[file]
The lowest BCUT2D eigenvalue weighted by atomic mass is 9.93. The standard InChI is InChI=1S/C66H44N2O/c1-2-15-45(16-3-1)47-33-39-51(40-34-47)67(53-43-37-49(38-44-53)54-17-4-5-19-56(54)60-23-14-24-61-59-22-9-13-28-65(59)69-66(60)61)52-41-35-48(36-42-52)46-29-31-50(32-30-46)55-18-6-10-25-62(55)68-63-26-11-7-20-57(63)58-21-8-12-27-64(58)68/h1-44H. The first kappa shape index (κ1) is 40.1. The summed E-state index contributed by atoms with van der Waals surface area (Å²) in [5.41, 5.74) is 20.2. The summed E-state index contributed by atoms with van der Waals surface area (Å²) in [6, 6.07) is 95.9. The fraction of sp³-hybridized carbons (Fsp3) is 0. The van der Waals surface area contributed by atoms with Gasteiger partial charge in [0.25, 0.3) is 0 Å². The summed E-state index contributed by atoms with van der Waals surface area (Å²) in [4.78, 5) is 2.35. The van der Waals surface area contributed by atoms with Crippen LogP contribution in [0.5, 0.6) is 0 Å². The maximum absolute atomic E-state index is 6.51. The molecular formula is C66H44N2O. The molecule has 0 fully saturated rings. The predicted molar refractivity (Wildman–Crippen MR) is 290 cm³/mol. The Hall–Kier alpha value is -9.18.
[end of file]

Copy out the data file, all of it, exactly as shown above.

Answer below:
The lowest BCUT2D eigenvalue weighted by atomic mass is 9.93. The standard InChI is InChI=1S/C66H44N2O/c1-2-15-45(16-3-1)47-33-39-51(40-34-47)67(53-43-37-49(38-44-53)54-17-4-5-19-56(54)60-23-14-24-61-59-22-9-13-28-65(59)69-66(60)61)52-41-35-48(36-42-52)46-29-31-50(32-30-46)55-18-6-10-25-62(55)68-63-26-11-7-20-57(63)58-21-8-12-27-64(58)68/h1-44H. The first kappa shape index (κ1) is 40.1. The summed E-state index contributed by atoms with van der Waals surface area (Å²) in [5.41, 5.74) is 20.2. The summed E-state index contributed by atoms with van der Waals surface area (Å²) in [6, 6.07) is 95.9. The fraction of sp³-hybridized carbons (Fsp3) is 0. The van der Waals surface area contributed by atoms with Gasteiger partial charge in [0.25, 0.3) is 0 Å². The summed E-state index contributed by atoms with van der Waals surface area (Å²) in [4.78, 5) is 2.35. The van der Waals surface area contributed by atoms with Crippen LogP contribution in [0.5, 0.6) is 0 Å². The maximum absolute atomic E-state index is 6.51. The molecular formula is C66H44N2O. The molecule has 0 fully saturated rings. The predicted molar refractivity (Wildman–Crippen MR) is 290 cm³/mol. The Hall–Kier alpha value is -9.18.